The easiest and most obvious way to feed carnivorous plants is to let them do what they’re designed for and that’s to catch bugs! But what if your carnivorous plants are indoors and don’t have a chance to take part in the bug buffet outside or you don’t have time to collect bugs for them? In this article, we’ll cover some alternative food sources safe for many types of carnivorous plants so they don’t miss out on important nutrients.
Alternative food sources
Fish Flakes & Crushed Pellets
Fish flakes or crushed pellets are a great alternative to bugs for carnivorous plants. They contain several nutrients that can be easily absorbed by the plant. We have used both TetraFin Goldfish Flakes and TetraFin Floating Pellets (crushed) with good success.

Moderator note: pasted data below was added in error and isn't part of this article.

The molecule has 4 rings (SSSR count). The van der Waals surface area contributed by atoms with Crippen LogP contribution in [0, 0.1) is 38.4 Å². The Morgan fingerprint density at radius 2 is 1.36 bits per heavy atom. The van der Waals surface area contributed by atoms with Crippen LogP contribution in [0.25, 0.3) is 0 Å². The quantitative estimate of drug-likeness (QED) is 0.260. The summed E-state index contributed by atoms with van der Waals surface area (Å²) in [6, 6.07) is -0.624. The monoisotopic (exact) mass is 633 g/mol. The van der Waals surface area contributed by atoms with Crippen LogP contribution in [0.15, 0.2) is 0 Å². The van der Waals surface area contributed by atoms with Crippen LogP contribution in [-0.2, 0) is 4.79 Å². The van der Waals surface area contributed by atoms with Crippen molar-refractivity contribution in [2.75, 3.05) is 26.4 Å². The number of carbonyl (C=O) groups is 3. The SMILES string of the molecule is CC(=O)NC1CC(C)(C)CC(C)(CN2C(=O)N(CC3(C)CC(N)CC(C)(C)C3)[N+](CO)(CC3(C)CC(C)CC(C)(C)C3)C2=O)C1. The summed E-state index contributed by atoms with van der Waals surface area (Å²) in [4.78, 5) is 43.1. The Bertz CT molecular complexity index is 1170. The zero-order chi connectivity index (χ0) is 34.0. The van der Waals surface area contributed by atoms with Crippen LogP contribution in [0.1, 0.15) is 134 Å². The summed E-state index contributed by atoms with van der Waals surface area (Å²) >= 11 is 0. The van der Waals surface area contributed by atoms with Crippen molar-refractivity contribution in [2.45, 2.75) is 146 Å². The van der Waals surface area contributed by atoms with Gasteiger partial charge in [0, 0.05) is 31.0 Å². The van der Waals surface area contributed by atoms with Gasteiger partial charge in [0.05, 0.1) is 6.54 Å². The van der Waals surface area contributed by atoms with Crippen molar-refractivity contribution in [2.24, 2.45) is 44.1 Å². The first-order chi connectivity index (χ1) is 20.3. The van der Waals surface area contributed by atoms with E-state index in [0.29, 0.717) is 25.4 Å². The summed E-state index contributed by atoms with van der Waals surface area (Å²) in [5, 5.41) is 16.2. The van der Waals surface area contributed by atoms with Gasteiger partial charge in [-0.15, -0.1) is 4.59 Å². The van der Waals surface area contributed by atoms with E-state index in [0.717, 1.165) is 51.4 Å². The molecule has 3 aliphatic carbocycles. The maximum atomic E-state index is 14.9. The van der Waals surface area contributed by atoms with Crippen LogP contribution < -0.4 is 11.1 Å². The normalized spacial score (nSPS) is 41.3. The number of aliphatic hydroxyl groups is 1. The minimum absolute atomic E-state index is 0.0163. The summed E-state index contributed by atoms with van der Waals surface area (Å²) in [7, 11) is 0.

Freeze dried Bloodworms are another good food source for carnivorous plants and they may even boost disease resistance. Bloodworms contain a polymer called chitin in their exoskeletons; a polymer also found in the cell walls of fungi. Carnivorous plants (along with most plants) have the ability to detect chitin fragments from fungal infections, triggering a defense mechanism that protects the plant. The extra chitin in bloodworms helps activate the plants defenses without introducing actual fungus. This immunity can be important for helping prevent infections in plants like Mexican Pinguicula (Butterworts) which are prone to browning heart disease.
Fertilizers like Maxsea and Oscomote are another option for carnivorous plants, but use them sparingly. Sarracenia and Heliamphora both appreciate small amounts of fertilizer in their soil or pitchers and often Nepenthes can benefit from pitcher-fed fertilizer. If you notice pitcher or leaf burn, this is a sign the fertilizer may be too strong and needs to be diluted further.